After Zack had set up his tent, Chuck noticed this little beauty nestled in her hole, just a meter away from his tent-opening. She's a funnel-web, the species of spider Return of the King's monster Schelob is modeled after.

Here's the head of the dig, master dinosaur hunter Pete Larson. You may remember Pete's brother Neil in the first installment of The Jurassic Journals. Fossil hunting runs in the Larson family, Neil's two sons Tim and Matt are also seasoned paleontologists and BHI staff members. We calculated our arrival at the ranch to co-incide with lunchtime, so we got to know Pete and the other diggers for a while before they put us to work for the afternoon.

Our first day of work consisted of training our eyes to spot fossils. Not all of them are as clearly defined as this gorgeous Allosaur tooth (one of many found throughout the week by our new friend, Bob Lindsey). We were assigned to dig through the talus piles (mounds of excess dirt set aside by other diggers) for any fossils the previous diggers might have missed. As you can see, fossils are darker than the dirt around them. They're also smoother, and often have imprints of fibrous marrow-like texture.

Here's a look at the skull this Allosaur tooth belongs to:

Friday, July 24, 2009

Part Two of The Jurassic Journals

Tuesday, July 7
After spending a day at the BHI, consuming some delicious Moose Drool (my new favorite beer), and a good night's sleep, we were ready to start our adventure. We headed out from Hill City along the dusty roads that led into Wyoming. Along the way, we passed Devil's Tower, the famous monument from Close Encounters. Zack and I had a religious experience, blasting John Williams music from our SUV. It was like we had journeyed to the nerd mecca. Pictured above are Greg, Zack, and I, marvelling at the natural wonder of igneous intrusion.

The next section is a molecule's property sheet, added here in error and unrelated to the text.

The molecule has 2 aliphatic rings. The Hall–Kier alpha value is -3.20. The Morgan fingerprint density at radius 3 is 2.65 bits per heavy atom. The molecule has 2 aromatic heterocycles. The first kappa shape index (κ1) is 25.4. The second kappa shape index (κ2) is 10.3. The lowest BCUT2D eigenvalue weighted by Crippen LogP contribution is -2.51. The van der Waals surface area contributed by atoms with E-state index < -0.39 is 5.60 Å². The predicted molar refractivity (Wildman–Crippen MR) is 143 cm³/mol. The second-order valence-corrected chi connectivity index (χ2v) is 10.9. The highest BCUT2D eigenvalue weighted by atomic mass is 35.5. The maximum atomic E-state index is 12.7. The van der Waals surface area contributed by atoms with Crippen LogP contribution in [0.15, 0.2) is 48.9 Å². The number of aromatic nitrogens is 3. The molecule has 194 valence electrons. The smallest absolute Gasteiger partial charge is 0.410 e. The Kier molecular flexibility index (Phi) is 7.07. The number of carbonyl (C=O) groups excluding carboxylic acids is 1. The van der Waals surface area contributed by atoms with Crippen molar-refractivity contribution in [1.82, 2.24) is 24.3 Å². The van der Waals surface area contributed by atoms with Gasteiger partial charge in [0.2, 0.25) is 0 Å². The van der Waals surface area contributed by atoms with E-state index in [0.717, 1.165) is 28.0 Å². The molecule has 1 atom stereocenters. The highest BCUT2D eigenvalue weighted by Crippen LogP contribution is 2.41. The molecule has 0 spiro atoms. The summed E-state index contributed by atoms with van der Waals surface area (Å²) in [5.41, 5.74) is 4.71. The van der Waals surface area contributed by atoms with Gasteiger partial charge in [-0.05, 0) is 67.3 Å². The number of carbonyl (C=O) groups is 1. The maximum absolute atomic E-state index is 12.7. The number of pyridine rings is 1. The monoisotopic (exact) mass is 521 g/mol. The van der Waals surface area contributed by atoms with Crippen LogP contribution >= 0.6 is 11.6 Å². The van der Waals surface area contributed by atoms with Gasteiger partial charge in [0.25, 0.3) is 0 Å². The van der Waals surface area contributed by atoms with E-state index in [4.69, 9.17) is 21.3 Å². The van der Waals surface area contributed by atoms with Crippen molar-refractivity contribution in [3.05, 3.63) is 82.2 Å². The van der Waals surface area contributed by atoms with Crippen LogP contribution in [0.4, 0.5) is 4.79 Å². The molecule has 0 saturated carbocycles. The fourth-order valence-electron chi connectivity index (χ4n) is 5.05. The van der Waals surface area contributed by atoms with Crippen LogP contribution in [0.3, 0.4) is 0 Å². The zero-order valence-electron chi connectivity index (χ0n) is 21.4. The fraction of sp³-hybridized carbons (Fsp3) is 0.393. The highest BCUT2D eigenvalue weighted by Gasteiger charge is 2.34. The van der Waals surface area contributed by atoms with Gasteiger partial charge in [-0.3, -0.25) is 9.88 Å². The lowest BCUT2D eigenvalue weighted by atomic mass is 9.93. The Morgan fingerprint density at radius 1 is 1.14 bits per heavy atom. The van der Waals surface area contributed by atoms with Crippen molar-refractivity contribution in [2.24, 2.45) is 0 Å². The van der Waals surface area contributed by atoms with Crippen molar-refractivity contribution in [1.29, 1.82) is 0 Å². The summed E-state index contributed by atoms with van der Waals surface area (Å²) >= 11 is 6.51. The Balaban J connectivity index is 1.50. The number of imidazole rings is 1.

Me with Chuck Waite, a man never short of a funny accent or clever remark.

Greg, Chuck, and Zack soaking in the majesty.

Thursday, July 23, 2009


Emma Coats...I don't know how she does it! All I had to do last weekend was sit in a car and recite the same few lines of dialogue every hour or so, and I thought that was exhausting. This lady was running around for fifteen straight hours setting up and tearing down lights, trouble-shooting pesky rear-projection screens, and patiently listening to me butcher the same few lines of dialogue every hour or so. The key to good direction is having an artistic vision and the ability to communicate that vision to the rest of the crew. Emma seemed to have a complete roadmap of the film in her head, I imagine an Indiana Jones-esque red dotted line jetting from scene to scene across the narrative ground plan untill each sequence was complete and the story was told.

Makes me want to jump in the director's chair and give it a go. In fact, I have an idea or two up my sleeve...

Wednesday, July 22, 2009

Part One of The Jurassic Journals

The photos from this month's dinosaur dig are finally rolling in. What an amazing adventure, I never thought I could gain an even deeper appreciation for prehistoric life.

Monday, July 6
Zack Keller and I fresh from the plane, ready to hunt some dinosaurs.

Inside the Black Hills Institute's (BHI's) skeleton-building workshop, aptly named Rex Hall.

Pixar sculptor/paleontologist Greg Dykstra with Triceratops skull and newly-printed scan from said skull. The three-dimensional plastic "print-out" is the first of it's kind and a great aid to paleontologists and paleo-artists alike.

The tyrant lizard king, accept no substitutes.

Greg and paleontologist/BHI staffer Neil Larson talk shop.